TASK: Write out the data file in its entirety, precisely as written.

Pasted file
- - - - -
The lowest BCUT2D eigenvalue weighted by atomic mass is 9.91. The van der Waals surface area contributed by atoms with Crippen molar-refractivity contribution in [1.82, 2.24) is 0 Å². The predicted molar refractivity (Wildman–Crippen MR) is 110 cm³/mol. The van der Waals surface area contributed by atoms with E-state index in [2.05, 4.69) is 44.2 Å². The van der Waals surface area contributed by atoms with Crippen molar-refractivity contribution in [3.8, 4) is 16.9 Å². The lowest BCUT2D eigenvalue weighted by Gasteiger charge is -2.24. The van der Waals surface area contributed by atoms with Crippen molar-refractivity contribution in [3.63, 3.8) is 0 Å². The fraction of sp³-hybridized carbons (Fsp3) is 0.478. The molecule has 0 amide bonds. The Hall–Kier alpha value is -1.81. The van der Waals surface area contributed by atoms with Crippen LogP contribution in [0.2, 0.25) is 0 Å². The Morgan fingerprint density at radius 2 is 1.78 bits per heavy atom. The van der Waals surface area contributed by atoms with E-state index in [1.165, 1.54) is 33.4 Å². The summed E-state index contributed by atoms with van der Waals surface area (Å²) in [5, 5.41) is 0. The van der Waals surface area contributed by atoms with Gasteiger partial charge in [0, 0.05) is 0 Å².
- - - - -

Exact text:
The lowest BCUT2D eigenvalue weighted by atomic mass is 9.91. The van der Waals surface area contributed by atoms with Crippen molar-refractivity contribution in [1.82, 2.24) is 0 Å². The predicted molar refractivity (Wildman–Crippen MR) is 110 cm³/mol. The van der Waals surface area contributed by atoms with E-state index in [2.05, 4.69) is 44.2 Å². The van der Waals surface area contributed by atoms with Crippen molar-refractivity contribution in [3.8, 4) is 16.9 Å². The lowest BCUT2D eigenvalue weighted by Gasteiger charge is -2.24. The van der Waals surface area contributed by atoms with Crippen molar-refractivity contribution in [3.63, 3.8) is 0 Å². The fraction of sp³-hybridized carbons (Fsp3) is 0.478. The molecule has 0 amide bonds. The Hall–Kier alpha value is -1.81. The van der Waals surface area contributed by atoms with Crippen LogP contribution in [0.2, 0.25) is 0 Å². The Morgan fingerprint density at radius 2 is 1.78 bits per heavy atom. The van der Waals surface area contributed by atoms with E-state index in [1.165, 1.54) is 33.4 Å². The summed E-state index contributed by atoms with van der Waals surface area (Å²) in [5, 5.41) is 0. The van der Waals surface area contributed by atoms with Gasteiger partial charge in [0, 0.05) is 0 Å².